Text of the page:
perspectives, structures, Pablo Picasso, Les Demoiselles d'Avignon, Cubist painting, Marcel Duchamp, Nu descendant un escalier, Alain Robbe-Grillet, La Maison de rendez-vous, contemporary texts, painting, cubism, art, non-representational, trivial, popular, elements, cuttable, decomposition, object, objects, piece, pieces, paradigm, syntagm, structure, perceptible, heterotopias, Michel Foucault, terminology, spatio-temporal, perspective, perspectives, portrays, single structure, hierarchy, linear chronology
An account, from several perspectives, of a structural type exemplified by Pablo Picasso's Les Demoiselles d'Avignon (1907), generally considered the first Cubist painting; Marcel Duchamp's Nu descendant un escalier (1912), and Alain Robbe-Grillet's La Maison de rendez-vous (1965). To compare contemporary texts to paintings that arose in the moment immediately preceding the full achievement of the non-representational suggests that both incorporate trivial—and even popular—elements because they are so eminently cuttable. In each work, the decomposition of objects to their pieces shifts interest from paradigm to syntagm, while retaining sufficient reference to paradigm to embody syntagm, to make structure perceptible. All three are heterotopias, following Michel Foucault's terminology, in which the many spatio-temporal perspectives each portrays are assembled in a single structure, without the hierarchy that a unified perspective or a linear chronology can impose.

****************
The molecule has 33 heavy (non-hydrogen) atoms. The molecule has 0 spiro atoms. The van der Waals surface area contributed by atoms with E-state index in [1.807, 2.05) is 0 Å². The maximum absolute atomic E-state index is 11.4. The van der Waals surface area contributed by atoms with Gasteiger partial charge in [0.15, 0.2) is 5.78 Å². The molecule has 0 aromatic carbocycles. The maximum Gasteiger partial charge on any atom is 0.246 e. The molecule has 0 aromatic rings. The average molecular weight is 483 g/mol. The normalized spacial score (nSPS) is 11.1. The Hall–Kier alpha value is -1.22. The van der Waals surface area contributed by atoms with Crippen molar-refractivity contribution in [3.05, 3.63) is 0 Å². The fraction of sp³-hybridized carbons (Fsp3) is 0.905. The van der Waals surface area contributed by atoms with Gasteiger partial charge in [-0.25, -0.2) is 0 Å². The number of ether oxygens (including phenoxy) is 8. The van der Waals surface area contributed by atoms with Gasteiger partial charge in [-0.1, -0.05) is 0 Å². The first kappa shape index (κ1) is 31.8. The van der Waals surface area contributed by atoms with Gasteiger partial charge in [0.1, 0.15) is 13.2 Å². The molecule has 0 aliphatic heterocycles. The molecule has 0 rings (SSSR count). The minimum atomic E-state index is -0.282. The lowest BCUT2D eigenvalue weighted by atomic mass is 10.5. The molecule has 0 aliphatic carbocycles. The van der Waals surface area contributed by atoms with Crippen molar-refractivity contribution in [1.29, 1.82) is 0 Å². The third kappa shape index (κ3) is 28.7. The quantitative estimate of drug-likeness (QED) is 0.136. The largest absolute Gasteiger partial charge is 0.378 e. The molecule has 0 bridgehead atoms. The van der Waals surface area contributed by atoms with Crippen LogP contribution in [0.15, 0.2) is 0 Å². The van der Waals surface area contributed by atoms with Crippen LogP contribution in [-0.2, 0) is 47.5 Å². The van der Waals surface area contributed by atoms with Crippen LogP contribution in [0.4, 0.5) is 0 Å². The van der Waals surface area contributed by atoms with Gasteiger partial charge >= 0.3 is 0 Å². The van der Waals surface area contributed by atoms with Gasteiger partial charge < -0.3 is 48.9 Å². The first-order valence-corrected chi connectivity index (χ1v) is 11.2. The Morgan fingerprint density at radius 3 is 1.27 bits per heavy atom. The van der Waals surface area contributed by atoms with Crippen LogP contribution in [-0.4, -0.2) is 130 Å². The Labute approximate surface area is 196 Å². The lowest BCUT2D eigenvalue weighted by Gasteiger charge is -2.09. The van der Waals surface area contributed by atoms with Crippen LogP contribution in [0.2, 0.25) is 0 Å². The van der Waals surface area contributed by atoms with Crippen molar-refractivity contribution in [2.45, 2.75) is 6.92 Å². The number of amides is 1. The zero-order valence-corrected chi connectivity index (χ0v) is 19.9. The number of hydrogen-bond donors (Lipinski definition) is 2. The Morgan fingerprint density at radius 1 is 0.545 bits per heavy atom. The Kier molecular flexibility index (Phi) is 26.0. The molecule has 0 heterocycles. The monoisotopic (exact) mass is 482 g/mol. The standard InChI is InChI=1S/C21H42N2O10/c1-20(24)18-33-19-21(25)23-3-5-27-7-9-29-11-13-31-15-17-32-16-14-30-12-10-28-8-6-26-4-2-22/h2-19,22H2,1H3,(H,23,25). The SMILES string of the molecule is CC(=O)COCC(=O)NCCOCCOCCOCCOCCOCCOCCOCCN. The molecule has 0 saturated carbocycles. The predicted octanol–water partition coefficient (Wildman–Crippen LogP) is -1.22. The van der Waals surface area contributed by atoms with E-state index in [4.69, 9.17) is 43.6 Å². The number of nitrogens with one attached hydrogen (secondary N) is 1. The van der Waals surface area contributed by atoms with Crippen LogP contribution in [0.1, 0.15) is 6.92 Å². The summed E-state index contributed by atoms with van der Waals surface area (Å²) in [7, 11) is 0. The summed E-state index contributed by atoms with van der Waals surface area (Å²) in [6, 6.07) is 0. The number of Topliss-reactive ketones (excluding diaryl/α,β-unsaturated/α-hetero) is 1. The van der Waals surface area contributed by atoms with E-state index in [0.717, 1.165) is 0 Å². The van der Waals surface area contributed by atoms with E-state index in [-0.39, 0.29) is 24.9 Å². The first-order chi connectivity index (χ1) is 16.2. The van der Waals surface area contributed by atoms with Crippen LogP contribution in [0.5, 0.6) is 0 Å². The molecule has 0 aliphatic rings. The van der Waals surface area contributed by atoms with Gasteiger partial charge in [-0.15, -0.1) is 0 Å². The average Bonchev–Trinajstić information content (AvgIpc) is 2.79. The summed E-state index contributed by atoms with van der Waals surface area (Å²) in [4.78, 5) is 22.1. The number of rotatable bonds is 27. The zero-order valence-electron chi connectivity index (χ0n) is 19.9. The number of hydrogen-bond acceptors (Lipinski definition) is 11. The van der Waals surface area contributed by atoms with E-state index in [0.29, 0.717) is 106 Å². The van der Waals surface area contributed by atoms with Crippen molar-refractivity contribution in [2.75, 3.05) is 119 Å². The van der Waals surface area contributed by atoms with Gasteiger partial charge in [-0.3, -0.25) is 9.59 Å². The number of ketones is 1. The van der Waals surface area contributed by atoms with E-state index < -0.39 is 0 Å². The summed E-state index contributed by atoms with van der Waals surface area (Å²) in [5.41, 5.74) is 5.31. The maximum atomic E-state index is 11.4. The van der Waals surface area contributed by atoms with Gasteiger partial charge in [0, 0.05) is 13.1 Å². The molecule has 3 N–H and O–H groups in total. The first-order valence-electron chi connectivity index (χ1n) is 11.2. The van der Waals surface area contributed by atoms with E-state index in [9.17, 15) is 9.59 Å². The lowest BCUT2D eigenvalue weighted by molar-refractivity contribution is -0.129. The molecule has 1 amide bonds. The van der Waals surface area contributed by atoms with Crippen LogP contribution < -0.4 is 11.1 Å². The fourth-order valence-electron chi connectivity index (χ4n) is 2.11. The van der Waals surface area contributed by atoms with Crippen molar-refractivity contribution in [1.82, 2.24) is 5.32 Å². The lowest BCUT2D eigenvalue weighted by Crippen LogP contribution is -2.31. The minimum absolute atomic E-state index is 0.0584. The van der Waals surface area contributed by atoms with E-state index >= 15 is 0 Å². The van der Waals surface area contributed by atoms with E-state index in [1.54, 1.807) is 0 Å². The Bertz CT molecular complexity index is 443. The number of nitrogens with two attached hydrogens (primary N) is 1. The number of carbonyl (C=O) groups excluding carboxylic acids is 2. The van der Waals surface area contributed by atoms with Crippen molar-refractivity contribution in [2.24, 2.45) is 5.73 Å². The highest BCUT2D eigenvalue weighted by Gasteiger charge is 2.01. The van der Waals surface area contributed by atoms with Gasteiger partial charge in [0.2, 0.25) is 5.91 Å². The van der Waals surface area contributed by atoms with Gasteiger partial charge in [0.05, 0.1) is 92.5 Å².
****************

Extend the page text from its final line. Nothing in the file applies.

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"Embodiments of Shape: Cubes and Lines and Slender Gilded Thongs in Picasso, Duchamp and Robbe-Grillet,"
Studies in 20th Century Literature:
2, Article 9.